Interviewing Chris Ziegler, the editor-in-chief and co-founder of dark horse music mag, LA Record, is way more complicated than your run of the mill conversation with a person-of-note. Intellectually speaking, the 32-year-old music enthusiast, DJ, and former OC Weekly music editor is sort of like a perpetual motion machine. Ask him a question and he just goes off. Without the aid of a tape recorder, one's shorthand abilities are noticeably lacking against Ziegler's prolific musings. It leads one to wonder how can anyone manages to keep up with him. Ziegler's cell phone kept cutting out as he spoke from the road in Arizona as he was heading to visit with his parents. "I'm headed south on interstate 10. I just passed the truck stop and the state prison," he mentions through the wonky haze of the digital ether. No matter, the gist of the story came through.
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LA Record, the fiercely iconoclastic journal of all things musical and independent, is about to release it's 100th issue. Known for unique photography, zero-dollar price tag and covers featuring modern bands recreating iconic images from classic albums, the rag evolved from a glorified poster with some words scribbled on the back to a respectable monthly magazine featuring indie musicians as writers and a core group of contributors.
To celebrate, LA Record will be throwing a month-long festival in a boatload of venues throughout Los Angeles and Orange County. By purchasing a 100 Card for $24.99, the bearer is granted free or discounted entry into a myriad of shows featuring bands such as Au Revoire Simone, Jail Weddings, and Ariel Pink's Haunted Graffiti; The Cowabunga Babes at the Doll Hut, and Anything Everything at the Commonwealth Lounge. According to Ziegler, there are other shows still in the works including a denouement to the month's festivities. Here's the current list of shows. "We're still looking around. We're looking for a place that's cool that would let everybody in."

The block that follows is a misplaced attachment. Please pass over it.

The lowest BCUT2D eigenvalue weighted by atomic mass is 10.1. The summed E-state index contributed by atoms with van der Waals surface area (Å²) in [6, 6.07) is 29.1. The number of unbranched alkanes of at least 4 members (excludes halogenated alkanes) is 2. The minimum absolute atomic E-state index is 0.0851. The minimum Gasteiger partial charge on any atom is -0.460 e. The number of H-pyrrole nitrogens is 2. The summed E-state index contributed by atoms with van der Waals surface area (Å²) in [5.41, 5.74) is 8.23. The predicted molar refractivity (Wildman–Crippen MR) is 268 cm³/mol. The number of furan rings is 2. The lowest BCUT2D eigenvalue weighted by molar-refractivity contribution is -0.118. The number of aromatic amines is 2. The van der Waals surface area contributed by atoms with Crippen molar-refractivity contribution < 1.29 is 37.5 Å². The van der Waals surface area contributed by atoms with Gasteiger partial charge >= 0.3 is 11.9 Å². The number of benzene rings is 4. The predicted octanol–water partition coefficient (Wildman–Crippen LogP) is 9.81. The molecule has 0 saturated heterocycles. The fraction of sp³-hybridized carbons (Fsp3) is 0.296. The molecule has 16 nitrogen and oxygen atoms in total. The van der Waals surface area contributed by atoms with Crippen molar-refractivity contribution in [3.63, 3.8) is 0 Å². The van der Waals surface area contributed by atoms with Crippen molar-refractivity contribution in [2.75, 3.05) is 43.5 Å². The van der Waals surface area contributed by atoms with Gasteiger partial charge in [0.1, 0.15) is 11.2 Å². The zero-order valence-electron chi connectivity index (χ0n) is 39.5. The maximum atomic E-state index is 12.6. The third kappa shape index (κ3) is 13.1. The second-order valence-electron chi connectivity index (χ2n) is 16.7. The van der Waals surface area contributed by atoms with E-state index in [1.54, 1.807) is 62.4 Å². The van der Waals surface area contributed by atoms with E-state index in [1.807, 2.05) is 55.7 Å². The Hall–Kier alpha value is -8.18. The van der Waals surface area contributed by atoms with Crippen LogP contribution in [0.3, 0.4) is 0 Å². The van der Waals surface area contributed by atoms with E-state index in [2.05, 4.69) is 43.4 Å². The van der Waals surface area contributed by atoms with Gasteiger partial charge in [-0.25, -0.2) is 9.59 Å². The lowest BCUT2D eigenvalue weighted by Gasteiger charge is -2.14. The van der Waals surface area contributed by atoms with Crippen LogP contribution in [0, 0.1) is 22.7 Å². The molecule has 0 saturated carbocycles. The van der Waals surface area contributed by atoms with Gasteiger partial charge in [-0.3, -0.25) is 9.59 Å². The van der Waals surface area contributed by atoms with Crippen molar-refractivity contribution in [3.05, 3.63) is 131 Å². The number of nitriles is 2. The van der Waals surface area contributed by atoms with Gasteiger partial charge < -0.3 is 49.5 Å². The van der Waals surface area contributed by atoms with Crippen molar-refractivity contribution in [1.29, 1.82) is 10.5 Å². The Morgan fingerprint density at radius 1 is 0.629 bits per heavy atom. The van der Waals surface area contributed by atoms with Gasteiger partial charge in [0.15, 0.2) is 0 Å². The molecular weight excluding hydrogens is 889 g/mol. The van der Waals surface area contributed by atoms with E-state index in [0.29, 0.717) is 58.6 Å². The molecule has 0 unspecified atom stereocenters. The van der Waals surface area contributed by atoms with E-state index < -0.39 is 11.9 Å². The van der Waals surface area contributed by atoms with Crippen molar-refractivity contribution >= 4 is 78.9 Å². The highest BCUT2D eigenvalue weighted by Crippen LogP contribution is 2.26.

All of the proceeds from the 100 Card benefit the CalArts Community Art Partnership which supports art education for school kids."(Art) is the first thing they tear out of the budget. We go to schools and ask the kids what they want to learn."
Ziegler says LA Record is "just about to turn into the thing we've always wanted." He explains that the mag will switch from a monthly format to a quarterly, which will be longer and allow for more in-depth reporting. "We're hoping this quarterly, which is 80 pages, will allow for really long-form interviews. We're starting to break away fromthe Q&A, which is near and dear to my heart." This way, Ziegler says, writers will have the chance to write longer, and bands will get the opportunity to speak.
Ziegler's unadulterated enthusiasm for music is obvious in every conversation: it's in his explanations for using artists like Black Lips singer Jared Swilley to interview Seattle band The Dutchess and the Duke. "He did a really cool job...musicians have been interviewed a ton themselves and they go at it totally differently. Kind of an 'inside the actor's studio' thing."
It's also in his explanation of the band whose cover concept and commitment impressed him the most. "Cold War Kids did a great job on a Dylan record...They showed up perfect. They were completely decked out like they stepped off the album cover ready to go."
Ziegler's enthusiasm especially shows up in his support for music from all locales and his minimization of imaginary genre boundaries so important to more cynical types. "I'm not into anything being divided for any reason. Southern California is 45 minutes from everywhere else."